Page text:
A marriage annoucement in today’s New York Times caught my eye: between Kathleen Rubenstein, 22, and Hays Golden, 23, who met at the University of Colorado. After trumpeting the impressive pedigree of the bride’s parents—the dad is the strategic-planner and fund-raiser for an autism society and the mother is the founder/CEO of her own management-consulting firm—the Times briskly identifies the bridegroom’s father, Arthur Golden, as “a freelance writer and the author of ‘Memoirs of a Geisha’ (Knopf, 1997)” and then expends five-times as much ink on the credentials of a cousin of the bridegroom’s father, Times chairman and publisher Arthur Sulzberger Jr., and the brother of the bridegroom, Michael Golden, Times vice honcho.
Now I’m not ragging on the paper for covering what is essentially a Times family affair, but for its description of the bridegroom’s dad as, first, “a freelance writer.” Was that phrase necessary at all? Wouldn’t it simply be sufficient—and far more informative—to identify Arthur Golden straight out as the author of Memoirs of a Geisha, a brilliant, bestselling first novel, for which Golden received oodles of well-deserved praise for beautifully and empathetically telling the story of a Kyoto geisha in the 1930s from the woman’s point of view.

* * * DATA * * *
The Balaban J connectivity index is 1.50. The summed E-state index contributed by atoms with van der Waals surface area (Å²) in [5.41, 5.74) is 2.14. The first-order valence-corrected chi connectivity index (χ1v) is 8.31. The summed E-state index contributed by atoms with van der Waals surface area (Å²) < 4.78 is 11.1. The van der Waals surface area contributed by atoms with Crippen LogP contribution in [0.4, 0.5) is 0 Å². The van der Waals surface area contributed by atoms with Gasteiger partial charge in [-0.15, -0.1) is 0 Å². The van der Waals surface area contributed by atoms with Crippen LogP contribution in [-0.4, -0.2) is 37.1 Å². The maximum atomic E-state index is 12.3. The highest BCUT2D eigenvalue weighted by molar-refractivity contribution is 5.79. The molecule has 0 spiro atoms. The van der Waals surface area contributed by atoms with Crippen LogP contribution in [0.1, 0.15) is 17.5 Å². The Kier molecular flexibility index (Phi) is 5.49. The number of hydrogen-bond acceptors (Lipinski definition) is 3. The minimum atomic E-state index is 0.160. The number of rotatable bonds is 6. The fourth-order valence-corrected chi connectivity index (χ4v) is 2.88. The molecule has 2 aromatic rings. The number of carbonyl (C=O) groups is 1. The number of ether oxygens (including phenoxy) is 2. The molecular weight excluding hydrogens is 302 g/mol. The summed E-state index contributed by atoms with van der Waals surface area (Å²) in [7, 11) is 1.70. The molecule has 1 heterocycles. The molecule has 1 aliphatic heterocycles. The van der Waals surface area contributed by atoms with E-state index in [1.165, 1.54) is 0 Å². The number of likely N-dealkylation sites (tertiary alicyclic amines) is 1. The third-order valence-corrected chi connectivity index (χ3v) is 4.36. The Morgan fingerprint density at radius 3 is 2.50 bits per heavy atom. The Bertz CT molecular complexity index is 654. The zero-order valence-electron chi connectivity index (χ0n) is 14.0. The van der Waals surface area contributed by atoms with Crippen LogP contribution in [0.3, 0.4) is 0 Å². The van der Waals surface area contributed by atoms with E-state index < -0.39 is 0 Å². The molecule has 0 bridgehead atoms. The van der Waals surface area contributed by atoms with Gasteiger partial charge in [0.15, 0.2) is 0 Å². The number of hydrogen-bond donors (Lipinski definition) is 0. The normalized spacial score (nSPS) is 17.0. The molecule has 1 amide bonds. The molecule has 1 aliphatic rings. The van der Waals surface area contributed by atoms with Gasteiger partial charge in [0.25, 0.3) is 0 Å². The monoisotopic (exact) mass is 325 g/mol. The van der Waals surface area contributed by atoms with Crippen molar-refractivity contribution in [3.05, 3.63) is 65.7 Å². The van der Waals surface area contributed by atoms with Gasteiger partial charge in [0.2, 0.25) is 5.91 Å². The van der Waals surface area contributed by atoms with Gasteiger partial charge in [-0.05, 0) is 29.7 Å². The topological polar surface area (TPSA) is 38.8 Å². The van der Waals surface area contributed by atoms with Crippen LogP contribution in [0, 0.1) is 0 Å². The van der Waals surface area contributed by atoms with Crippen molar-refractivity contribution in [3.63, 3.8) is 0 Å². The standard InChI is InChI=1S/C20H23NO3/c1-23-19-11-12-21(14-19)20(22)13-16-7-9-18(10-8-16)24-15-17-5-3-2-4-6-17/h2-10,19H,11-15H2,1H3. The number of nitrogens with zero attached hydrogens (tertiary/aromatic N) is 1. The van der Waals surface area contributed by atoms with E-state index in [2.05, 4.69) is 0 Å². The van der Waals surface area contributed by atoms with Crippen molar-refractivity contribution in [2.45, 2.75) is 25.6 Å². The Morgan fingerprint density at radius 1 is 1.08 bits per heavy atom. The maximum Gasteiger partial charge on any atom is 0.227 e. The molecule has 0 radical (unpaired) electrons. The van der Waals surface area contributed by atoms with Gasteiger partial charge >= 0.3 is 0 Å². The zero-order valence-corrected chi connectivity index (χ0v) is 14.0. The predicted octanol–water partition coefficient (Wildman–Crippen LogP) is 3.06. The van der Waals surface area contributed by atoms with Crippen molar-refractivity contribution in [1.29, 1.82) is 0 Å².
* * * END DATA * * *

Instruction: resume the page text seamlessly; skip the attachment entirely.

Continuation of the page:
Maybe someone at the Times felt it important to say “freelance writer” to forestall any impression—since the novel was published ten years ago—that Golden has been sitting around in a kimona fussing over tea ceremonies and sipping sake.
Writers like me bristle at the description “freelance” because it sounds like a synonym for “had a four-paragraph piece published in a minor airline magazine seven years ago.” For that matter, if someone I just met in a coffee shop asked me what I did and I replied that I’m a writer, the next question would inevitably be, “Have you published anything?” But to say off the bat, “I’m a published writer,” would sound too defensive or, alternatively, too snobby, as if I’m distinguishing myself from the other caffeneited scribblers around me who are struggling to get published.
Such is the writer’s ambiguous lot. If I said I was a doctor, my questioner might imagine that I owned a stethoscope and listened to congested people’s chests—she wouldn’t ask me if I had ever examined a patient. If I said I was a gardener, she wouldn’t wonder if I had ever pruned a hedge.